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Thread: Hooking up ozone?

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    Hooking up ozone?

    Split from here: hooking-up-ozone-t40423.html#p346881
    Moved to stop hijack of original thread. If you even think it might be a hijack, start your own thread!
    Also, because it is a controversial subject, it has been moved to the Agree to Disagree Forum. Butterfly


    hi Brian,

    just wondering why ozone generator manufacturers (and reps such as you) have not been posting anything on this forum. seems like most moderators here don't believe in the system but to say nothing just seems to support their claims. why?
    Outdoor (60% shaded) 22,000 gals: Mosaic tiles (concrete grout), 011018 IntelliFlo VS, Clean & Clear Cartridge Filter CCP320 filter, IntelliBrite 5g LED, Prozone PZ2-4V, Blue Devil 8way Tester, Taylor FAS-DPD Chlorine Tester K-1515A (you need this period—OTO is pretty much useless)

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    Re: Hooking up ozone?

    Hi peachy,

    I typically only post replies to people having issues or questions about Ozone on this forum. Anything above those posts seems to get mistaken for a sales pitch and promptly moved or removed by the site admins. There are a few very adamant admins in some of these online forums that appear to have their own agendas (ie: chemical sales, alternative sanitizers, etc) who completely disregard the benefits of Ozone. I try very hard not to get into online confrontations with this type because it honestly will never end. I feel that we are better off spending time educating consumers than debating a handful of people who will never look at alternatives to their methods. You know the saying that you can't teach an old dog new tricks, right?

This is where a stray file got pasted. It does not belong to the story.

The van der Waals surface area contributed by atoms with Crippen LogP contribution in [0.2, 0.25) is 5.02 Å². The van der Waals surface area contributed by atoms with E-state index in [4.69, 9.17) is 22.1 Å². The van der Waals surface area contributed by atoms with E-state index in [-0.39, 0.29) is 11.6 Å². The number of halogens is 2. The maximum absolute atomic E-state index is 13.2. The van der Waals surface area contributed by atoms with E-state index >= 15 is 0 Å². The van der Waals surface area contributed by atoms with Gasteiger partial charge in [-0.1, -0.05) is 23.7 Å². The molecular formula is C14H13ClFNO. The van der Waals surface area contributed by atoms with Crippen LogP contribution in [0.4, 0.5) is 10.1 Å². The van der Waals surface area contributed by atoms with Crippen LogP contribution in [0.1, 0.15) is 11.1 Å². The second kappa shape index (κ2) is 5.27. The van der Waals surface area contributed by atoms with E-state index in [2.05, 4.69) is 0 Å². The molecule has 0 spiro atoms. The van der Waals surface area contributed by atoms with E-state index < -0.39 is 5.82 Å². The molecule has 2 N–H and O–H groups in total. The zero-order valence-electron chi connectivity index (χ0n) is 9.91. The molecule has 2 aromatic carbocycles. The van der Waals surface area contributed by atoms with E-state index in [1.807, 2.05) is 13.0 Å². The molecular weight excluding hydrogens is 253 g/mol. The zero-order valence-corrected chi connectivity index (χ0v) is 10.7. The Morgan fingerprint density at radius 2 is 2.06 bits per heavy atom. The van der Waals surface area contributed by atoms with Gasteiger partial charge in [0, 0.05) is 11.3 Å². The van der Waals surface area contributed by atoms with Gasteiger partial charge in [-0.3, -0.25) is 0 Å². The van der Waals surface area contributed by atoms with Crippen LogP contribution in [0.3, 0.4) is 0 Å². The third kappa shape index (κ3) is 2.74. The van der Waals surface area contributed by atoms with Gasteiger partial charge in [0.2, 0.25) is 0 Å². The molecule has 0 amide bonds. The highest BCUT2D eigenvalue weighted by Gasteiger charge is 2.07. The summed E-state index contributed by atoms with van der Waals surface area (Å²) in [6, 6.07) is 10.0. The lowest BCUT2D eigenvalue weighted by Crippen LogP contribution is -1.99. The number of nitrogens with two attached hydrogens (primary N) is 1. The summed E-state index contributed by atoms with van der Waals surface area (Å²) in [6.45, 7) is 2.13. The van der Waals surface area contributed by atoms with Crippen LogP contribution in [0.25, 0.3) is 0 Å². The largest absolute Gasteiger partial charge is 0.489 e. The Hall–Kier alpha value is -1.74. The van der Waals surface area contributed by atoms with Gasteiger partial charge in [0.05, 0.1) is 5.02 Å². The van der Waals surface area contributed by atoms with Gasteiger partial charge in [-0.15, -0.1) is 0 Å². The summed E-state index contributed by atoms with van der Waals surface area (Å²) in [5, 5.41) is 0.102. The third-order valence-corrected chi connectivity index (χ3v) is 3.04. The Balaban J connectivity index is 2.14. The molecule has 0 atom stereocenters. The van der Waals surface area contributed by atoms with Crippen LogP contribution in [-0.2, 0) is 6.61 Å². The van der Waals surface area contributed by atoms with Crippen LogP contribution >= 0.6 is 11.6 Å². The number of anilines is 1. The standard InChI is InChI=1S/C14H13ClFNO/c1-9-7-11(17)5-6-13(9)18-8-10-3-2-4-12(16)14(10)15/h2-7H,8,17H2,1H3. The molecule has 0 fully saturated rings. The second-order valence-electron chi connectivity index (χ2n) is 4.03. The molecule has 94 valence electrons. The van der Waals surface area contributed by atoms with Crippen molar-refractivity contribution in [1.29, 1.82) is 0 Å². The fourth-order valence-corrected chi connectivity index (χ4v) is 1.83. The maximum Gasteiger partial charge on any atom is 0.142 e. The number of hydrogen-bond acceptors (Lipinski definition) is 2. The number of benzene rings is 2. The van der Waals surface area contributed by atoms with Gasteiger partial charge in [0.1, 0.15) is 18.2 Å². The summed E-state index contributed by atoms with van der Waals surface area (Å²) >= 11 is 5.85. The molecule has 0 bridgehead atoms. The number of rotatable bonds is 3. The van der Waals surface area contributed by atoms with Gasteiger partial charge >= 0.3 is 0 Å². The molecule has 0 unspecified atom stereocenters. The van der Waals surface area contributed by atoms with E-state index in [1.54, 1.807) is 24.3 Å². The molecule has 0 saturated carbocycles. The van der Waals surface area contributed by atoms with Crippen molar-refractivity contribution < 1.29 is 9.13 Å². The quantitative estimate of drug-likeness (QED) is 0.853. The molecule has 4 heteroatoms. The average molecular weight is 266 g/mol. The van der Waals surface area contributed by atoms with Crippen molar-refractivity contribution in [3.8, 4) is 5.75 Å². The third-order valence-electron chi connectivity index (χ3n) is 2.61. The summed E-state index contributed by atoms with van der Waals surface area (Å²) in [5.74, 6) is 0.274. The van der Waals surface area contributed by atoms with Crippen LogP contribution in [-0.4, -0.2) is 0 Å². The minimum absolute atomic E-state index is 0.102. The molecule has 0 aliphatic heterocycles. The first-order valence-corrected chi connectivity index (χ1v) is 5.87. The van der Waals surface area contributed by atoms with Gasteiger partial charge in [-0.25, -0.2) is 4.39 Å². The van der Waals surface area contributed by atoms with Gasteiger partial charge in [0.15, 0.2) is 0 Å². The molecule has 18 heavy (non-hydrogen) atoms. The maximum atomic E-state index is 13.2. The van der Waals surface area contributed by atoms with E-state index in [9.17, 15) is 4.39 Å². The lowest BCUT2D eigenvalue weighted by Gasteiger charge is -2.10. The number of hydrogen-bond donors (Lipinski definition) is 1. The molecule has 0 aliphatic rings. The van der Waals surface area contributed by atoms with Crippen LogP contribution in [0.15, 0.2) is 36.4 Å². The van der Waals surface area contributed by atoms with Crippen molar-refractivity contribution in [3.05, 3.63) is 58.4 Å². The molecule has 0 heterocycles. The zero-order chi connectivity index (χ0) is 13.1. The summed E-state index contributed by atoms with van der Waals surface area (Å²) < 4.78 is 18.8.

Long story short, the most common call I get from consumers is "I had no idea what this did until it stopped working". That statement in itself proves that Ozone has it's place in the pool and spa market, providing that the "sales pitch" given to the consumer is accurate and truthful. Ozone performs very well for what it is meant to do, but it is NOT a stand alone system. It is meant to be a supplemental oxidizer, not a primary sanitizer as some companies claim.

    I hope this answers your question, and I can always be reached by phone or email if you have any specific questions or concerns.
    Brian Richardson

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    Re: Hooking up ozone?

    Hi, Brian,

    I think the difficulty for most of us @ TFP is that, because ozone is not a stand alone (we both agree on that), what is the point in spending the money?

    I'm not positive, but I don't think anyone has ever laid out benefits that ozone would add that a chlorine-only method of sanitation doesn't already provide. If there are some, does the cost benefit/ration justify it's use?
    Dave S.
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    Re: Hooking up ozone?

    hi brian,

    i would like to hear more about what you mentioned regarding the benefits that became more evident once they stopped using it. as for me i don't have a choice because my dad is adamant about using it and it's his house so it's going to be installed—period. i'm just deciding on what to purchase and there are tons of products out there and they all don't seem to have a base level of how many g/hr of ozone production will cover a specific pool size. some needs a booster pump, contact tank, destructor.... etc while some just need the generator and a venturi injector. it's all so confusing. plus now there's this outdoor pools don't really need ozonators. as for the cost/benefits issue... for me if the ozonator will improve the pool enough to actually notice it then it's worth it.